Record-breaking turnout was recorded in the approximately 50 elections held across 33 counties on May 5, with nearly 25 percent of eligible voters casting ballots and 99 percent of them doing so by mail or in a drop box. From 2010 to 2019, average turnout in local elections in May was 12 percent.

The application mailing from the Bureau of Elections includes a cover letter with instructions from Secretary Benson. Once a voter signs their application, they can mail it or email a photo of it to their local clerk, whose contact information is included on the application. The application is also available for download at At the same website, voters can also register and join the permanent absent voter list so they always have the option to vote by mail.

“The vast majority of voters across the political spectrum want the option to vote by mail,” said Benson. “Mailing applications to all registered voters is one of the ways that we are ensuring Michigan’s elections will continue to be safe, accurate and secure.”CONTINUE READING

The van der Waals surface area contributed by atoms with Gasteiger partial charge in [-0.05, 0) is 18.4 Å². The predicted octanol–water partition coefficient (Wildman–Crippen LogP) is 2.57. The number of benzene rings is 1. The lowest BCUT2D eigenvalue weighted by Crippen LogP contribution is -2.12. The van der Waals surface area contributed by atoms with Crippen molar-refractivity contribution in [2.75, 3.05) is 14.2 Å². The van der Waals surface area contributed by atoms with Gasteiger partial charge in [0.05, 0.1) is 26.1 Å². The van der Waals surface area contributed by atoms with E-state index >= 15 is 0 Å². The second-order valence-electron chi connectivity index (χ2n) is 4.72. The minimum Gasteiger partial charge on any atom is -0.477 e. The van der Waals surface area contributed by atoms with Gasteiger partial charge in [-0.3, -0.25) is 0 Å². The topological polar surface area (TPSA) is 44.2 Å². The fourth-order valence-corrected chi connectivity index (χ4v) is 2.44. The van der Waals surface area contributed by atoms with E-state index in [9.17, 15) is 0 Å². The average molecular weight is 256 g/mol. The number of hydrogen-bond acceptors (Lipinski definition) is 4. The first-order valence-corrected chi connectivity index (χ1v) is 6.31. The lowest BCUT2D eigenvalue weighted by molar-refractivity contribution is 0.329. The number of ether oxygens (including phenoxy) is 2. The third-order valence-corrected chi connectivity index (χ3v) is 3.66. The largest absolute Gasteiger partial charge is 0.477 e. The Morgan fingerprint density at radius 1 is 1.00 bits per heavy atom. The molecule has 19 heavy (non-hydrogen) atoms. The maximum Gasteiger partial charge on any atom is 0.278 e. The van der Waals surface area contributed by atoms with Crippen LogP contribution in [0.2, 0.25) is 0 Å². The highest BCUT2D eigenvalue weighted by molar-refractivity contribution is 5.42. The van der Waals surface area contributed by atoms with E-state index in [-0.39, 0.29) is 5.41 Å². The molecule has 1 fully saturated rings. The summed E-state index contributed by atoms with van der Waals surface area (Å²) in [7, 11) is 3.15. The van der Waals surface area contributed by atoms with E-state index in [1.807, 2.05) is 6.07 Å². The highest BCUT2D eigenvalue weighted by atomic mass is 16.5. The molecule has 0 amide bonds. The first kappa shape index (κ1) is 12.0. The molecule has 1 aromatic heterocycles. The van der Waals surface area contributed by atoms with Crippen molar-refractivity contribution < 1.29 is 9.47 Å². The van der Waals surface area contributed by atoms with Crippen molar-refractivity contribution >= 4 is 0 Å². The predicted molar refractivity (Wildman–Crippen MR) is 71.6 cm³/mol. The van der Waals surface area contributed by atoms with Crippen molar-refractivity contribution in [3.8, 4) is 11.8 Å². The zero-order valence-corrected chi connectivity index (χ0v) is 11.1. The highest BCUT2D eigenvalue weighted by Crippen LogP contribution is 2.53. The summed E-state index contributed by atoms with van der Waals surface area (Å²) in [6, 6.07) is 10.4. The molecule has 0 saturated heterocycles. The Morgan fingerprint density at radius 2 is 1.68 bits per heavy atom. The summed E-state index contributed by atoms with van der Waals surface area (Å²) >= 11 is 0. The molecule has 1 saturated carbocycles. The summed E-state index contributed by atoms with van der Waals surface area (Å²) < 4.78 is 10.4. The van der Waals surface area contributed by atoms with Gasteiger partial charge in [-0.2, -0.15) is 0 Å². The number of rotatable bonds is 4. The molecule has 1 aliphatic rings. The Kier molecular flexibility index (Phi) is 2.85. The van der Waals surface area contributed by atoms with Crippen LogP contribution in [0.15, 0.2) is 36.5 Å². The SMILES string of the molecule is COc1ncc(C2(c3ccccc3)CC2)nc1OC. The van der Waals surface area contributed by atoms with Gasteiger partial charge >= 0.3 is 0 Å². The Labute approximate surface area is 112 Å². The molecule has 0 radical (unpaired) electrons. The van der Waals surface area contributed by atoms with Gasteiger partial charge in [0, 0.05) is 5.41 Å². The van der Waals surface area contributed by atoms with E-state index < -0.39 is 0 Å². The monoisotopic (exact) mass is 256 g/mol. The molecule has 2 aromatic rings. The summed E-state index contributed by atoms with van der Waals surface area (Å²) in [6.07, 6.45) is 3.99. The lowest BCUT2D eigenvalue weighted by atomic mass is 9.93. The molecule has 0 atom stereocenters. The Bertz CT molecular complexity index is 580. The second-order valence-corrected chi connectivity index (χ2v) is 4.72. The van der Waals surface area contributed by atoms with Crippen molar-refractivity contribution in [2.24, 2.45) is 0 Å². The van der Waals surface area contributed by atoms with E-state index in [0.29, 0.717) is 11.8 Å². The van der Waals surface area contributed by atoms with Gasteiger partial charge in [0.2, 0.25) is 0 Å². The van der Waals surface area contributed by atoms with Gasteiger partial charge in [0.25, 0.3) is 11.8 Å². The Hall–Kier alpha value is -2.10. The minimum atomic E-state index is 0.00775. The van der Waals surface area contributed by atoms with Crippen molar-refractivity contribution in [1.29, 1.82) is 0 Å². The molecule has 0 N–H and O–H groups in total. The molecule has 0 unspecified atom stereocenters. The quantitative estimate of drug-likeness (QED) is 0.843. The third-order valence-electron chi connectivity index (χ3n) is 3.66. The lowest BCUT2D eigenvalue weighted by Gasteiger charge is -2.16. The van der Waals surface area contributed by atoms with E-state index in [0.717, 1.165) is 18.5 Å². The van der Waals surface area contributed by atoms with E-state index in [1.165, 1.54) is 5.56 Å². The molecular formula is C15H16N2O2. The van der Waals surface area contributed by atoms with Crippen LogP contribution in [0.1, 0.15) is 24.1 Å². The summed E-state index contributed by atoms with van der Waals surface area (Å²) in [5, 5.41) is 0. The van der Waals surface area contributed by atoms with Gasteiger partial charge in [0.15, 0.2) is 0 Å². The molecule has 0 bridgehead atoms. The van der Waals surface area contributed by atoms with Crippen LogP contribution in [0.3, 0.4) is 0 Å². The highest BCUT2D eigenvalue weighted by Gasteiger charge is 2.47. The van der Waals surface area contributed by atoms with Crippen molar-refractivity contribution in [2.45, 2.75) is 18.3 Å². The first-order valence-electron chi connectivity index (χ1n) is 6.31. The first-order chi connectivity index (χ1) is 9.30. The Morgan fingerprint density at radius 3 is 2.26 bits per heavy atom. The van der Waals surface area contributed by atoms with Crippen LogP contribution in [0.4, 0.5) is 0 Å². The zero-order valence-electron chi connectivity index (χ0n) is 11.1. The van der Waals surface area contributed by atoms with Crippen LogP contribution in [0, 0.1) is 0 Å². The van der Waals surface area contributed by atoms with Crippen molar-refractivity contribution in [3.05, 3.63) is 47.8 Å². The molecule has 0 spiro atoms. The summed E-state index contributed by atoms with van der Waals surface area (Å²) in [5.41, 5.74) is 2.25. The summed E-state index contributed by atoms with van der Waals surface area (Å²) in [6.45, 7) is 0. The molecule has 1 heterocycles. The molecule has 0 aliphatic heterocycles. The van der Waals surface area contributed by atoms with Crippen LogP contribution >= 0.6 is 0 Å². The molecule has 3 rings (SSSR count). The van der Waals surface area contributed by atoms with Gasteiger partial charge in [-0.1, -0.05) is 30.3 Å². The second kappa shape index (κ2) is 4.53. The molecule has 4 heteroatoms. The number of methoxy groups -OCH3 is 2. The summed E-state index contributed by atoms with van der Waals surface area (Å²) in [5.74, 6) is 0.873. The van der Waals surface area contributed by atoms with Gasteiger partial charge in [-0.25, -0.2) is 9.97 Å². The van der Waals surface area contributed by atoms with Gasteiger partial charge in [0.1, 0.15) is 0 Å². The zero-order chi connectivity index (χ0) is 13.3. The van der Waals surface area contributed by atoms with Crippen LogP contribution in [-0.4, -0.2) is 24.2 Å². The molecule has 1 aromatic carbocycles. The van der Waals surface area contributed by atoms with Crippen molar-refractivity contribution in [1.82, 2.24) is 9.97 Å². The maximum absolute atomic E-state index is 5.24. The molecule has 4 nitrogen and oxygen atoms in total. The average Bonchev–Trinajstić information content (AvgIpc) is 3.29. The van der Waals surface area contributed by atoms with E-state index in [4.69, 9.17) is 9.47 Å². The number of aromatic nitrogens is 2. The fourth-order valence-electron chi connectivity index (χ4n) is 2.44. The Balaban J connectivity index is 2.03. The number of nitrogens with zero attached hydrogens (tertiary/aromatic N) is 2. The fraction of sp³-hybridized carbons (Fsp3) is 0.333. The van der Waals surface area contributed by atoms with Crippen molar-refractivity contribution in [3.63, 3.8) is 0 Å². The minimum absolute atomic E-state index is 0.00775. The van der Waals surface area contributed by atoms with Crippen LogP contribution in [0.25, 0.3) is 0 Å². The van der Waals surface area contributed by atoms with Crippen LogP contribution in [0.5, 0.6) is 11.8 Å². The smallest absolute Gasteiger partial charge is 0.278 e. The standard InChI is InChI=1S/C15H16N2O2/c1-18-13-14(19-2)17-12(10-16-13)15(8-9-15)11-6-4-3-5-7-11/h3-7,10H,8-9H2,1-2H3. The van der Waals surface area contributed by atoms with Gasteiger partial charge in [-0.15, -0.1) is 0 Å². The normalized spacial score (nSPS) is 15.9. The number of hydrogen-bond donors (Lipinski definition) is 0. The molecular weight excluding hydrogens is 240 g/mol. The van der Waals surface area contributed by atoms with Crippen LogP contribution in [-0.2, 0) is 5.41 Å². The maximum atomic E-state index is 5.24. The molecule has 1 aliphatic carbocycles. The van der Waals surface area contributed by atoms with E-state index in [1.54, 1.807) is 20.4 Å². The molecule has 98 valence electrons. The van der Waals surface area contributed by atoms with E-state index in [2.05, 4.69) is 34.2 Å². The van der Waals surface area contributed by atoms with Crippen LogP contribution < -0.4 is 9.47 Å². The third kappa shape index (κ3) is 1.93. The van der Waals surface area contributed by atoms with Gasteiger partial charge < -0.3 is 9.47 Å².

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Come Hear From Two Candidates Running For Michigan Supreme Court

The Roscommon County Democratic Party is pleased to announce a Zoom meeting to meet candidates for the Michigan Supreme Court, Chief Justice Bridget Mary McCormack and candidate Elizabeth Welch.

This year we have the opportunity to elect two candidates to our Michigan Supreme Court that support the values of the Democratic Party.  We need justices on our Supreme Court that support people over corporations.

The Zoom meeting will take place on May 13th at 6 p.m. and the meeting ID will be released the week of this event. Please plan on attending by watching for the coming details.